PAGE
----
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Community policing or zero tolerance?: Preferences of police officers from 22 countries in transition.

Lum, Cynthia
June 4, 2015

Source: (2009) British Journal of Criminology. 49: 788-809.

Since the 1970s, approximately 60 countries in the world have experienced major political transition
away from authoritarianism towards democracy and more liberal modes of governance. Subsequently,
this era has provided opportunities for researchers to observe how major changes in the political
environment affect a country’s policing practices. This study is the fi rst of a two paper series on the
relationship between democratization and police attitudes, preferences and behaviours. This study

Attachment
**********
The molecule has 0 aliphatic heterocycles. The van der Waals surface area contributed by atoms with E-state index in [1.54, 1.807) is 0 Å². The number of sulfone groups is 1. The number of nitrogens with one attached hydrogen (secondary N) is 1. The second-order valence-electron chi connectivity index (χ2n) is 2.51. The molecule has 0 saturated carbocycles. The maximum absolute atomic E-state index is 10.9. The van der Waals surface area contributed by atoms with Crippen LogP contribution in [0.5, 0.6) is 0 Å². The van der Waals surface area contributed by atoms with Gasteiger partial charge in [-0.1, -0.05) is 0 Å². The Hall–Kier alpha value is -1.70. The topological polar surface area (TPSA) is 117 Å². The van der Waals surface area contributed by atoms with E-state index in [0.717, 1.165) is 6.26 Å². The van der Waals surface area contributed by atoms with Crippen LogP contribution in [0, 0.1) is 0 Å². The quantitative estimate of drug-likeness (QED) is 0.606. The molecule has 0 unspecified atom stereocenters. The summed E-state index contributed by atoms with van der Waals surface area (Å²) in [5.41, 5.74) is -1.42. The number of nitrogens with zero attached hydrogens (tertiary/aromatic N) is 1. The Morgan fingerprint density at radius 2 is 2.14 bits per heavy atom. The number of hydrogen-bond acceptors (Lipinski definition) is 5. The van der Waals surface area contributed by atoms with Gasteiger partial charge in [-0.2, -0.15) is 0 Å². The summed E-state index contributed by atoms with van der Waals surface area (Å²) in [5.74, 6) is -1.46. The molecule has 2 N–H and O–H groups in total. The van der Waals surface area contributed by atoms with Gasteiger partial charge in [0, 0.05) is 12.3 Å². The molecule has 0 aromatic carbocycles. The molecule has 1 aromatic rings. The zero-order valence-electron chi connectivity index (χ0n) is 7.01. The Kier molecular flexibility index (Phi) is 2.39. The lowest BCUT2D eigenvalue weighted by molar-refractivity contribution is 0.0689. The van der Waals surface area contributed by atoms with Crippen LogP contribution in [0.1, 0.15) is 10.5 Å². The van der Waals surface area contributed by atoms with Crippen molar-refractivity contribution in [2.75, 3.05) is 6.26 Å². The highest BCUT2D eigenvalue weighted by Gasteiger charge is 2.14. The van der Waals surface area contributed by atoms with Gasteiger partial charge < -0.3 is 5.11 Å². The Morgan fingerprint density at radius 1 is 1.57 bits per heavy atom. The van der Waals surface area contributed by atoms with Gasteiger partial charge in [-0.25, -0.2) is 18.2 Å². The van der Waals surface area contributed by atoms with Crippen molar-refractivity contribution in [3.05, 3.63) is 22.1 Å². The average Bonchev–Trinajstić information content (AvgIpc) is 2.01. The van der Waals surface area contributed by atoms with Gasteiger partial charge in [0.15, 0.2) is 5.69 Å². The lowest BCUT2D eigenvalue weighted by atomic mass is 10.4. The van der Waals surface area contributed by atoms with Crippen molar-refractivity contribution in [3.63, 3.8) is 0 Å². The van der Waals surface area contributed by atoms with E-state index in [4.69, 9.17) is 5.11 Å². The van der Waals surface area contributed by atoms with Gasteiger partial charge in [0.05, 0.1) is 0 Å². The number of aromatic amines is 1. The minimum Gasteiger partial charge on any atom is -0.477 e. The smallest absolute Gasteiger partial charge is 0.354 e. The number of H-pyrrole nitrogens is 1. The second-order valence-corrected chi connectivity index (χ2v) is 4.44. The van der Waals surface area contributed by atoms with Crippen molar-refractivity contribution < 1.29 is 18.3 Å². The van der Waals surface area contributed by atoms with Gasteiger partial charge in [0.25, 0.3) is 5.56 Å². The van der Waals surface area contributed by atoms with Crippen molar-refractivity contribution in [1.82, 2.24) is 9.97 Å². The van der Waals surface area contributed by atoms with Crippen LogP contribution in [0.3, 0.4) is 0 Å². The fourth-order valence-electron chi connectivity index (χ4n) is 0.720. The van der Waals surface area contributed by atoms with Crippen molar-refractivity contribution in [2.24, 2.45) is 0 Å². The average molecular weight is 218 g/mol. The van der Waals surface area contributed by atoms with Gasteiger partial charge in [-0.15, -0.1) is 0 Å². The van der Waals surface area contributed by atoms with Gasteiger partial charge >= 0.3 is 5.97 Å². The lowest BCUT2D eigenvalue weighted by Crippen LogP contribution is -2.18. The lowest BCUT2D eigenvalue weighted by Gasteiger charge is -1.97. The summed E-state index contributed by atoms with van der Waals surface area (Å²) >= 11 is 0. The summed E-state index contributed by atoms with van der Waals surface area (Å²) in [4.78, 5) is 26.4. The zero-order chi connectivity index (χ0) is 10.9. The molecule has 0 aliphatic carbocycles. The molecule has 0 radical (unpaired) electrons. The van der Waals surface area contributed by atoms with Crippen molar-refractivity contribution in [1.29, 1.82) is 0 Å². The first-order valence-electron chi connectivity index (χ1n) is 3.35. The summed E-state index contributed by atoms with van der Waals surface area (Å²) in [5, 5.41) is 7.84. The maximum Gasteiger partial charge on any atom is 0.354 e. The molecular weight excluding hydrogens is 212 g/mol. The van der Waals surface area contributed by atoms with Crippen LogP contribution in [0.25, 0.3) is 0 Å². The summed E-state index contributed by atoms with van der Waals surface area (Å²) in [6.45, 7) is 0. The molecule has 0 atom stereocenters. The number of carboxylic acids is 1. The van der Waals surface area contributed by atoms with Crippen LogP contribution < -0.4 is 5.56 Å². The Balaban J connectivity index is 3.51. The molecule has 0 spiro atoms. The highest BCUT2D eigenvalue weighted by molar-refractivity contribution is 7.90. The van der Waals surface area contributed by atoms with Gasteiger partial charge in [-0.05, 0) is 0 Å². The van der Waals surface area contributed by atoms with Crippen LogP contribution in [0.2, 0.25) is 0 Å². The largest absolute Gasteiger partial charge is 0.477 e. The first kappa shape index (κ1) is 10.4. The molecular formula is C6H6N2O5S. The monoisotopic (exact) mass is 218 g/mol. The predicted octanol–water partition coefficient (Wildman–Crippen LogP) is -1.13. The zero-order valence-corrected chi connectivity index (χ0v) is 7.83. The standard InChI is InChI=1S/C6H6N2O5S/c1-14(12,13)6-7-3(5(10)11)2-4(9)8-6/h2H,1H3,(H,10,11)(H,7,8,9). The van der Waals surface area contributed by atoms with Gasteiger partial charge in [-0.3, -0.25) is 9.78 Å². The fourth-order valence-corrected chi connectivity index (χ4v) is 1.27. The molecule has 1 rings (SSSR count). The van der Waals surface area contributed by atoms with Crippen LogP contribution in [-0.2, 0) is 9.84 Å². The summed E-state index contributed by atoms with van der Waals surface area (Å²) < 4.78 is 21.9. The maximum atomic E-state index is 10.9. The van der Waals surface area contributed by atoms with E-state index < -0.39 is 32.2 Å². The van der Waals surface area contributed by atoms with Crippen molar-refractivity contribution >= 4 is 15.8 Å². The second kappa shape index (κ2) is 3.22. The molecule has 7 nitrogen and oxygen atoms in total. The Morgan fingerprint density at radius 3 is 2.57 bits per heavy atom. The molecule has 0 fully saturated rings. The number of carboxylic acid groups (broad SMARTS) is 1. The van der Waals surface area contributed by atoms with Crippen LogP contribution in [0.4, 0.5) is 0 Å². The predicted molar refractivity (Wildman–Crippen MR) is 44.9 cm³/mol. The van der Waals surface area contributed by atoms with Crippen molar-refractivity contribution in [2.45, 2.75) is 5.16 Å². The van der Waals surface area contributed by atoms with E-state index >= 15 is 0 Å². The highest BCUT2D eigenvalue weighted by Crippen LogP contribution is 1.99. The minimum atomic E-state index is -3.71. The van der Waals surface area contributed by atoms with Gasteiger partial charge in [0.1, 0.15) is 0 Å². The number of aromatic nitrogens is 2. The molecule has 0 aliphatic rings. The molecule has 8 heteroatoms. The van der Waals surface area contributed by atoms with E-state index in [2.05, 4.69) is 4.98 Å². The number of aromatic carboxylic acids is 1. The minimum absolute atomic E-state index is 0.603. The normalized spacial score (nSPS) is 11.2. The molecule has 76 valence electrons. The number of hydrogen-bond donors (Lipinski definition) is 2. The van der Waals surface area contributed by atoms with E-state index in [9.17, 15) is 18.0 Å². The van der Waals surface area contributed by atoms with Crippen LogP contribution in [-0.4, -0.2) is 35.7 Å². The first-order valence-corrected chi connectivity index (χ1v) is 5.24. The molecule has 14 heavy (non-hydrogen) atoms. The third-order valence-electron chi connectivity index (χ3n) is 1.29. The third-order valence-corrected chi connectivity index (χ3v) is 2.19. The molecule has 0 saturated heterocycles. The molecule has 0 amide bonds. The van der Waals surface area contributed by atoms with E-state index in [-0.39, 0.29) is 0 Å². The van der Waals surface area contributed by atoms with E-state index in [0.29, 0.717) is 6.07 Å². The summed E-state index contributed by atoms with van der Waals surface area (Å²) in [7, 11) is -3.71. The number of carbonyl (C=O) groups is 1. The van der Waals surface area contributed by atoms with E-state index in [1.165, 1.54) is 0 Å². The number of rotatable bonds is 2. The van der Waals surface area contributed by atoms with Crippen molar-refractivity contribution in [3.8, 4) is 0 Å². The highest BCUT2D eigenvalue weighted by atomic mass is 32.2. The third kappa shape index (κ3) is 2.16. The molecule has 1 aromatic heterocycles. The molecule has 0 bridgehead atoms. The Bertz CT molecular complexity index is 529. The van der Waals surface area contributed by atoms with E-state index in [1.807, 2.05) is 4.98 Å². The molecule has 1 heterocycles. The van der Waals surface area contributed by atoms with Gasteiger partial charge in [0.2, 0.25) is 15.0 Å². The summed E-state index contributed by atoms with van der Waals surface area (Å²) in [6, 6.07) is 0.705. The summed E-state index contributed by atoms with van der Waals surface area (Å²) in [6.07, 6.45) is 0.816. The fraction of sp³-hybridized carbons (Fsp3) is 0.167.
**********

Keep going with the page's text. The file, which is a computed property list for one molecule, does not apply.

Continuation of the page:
reports the results of a pilot study of 315 police supervisors from 22 transitioning nations asking
about their preferences towards two different styles of crime prevention — community-oriented policing
and zero tolerance approaches. The results indicate that the offi cers from countries more democratically
consolidated tend to have stronger relative preferences towards community-oriented policing over
zero tolerance styles. (author’s abstract)


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